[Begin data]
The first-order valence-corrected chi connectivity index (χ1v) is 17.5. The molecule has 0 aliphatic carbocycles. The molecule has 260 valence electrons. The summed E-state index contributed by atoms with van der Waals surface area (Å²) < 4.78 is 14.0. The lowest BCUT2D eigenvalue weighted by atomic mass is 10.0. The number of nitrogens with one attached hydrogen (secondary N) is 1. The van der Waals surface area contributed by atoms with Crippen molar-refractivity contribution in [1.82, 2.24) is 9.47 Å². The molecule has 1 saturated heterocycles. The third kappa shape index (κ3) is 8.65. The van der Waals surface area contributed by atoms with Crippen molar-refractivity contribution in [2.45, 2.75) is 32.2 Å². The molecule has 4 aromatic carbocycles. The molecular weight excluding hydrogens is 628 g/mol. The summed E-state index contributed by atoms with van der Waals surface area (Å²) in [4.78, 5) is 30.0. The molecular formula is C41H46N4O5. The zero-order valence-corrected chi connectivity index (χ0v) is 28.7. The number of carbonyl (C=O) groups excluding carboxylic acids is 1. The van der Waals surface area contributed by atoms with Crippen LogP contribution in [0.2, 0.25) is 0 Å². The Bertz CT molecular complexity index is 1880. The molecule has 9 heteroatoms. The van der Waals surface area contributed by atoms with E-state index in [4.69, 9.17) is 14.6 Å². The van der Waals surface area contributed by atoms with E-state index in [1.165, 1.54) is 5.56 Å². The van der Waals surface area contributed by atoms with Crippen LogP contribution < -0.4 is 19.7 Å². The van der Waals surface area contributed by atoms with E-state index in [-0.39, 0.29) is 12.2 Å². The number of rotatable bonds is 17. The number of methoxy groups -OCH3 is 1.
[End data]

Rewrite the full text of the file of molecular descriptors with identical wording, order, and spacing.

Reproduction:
The first-order valence-corrected chi connectivity index (χ1v) is 17.5. The molecule has 0 aliphatic carbocycles. The molecule has 260 valence electrons. The summed E-state index contributed by atoms with van der Waals surface area (Å²) < 4.78 is 14.0. The lowest BCUT2D eigenvalue weighted by atomic mass is 10.0. The number of nitrogens with one attached hydrogen (secondary N) is 1. The van der Waals surface area contributed by atoms with Crippen molar-refractivity contribution in [1.82, 2.24) is 9.47 Å². The molecule has 1 saturated heterocycles. The third kappa shape index (κ3) is 8.65. The van der Waals surface area contributed by atoms with Crippen molar-refractivity contribution in [2.45, 2.75) is 32.2 Å². The molecule has 4 aromatic carbocycles. The molecular weight excluding hydrogens is 628 g/mol. The summed E-state index contributed by atoms with van der Waals surface area (Å²) in [4.78, 5) is 30.0. The molecular formula is C41H46N4O5. The zero-order valence-corrected chi connectivity index (χ0v) is 28.7. The number of carbonyl (C=O) groups excluding carboxylic acids is 1. The van der Waals surface area contributed by atoms with Crippen LogP contribution in [0.2, 0.25) is 0 Å². The Bertz CT molecular complexity index is 1880. The molecule has 9 heteroatoms. The van der Waals surface area contributed by atoms with E-state index in [4.69, 9.17) is 14.6 Å². The van der Waals surface area contributed by atoms with E-state index in [1.165, 1.54) is 5.56 Å². The van der Waals surface area contributed by atoms with Crippen LogP contribution < -0.4 is 19.7 Å². The van der Waals surface area contributed by atoms with E-state index in [-0.39, 0.29) is 12.2 Å². The number of rotatable bonds is 17. The number of methoxy groups -OCH3 is 1.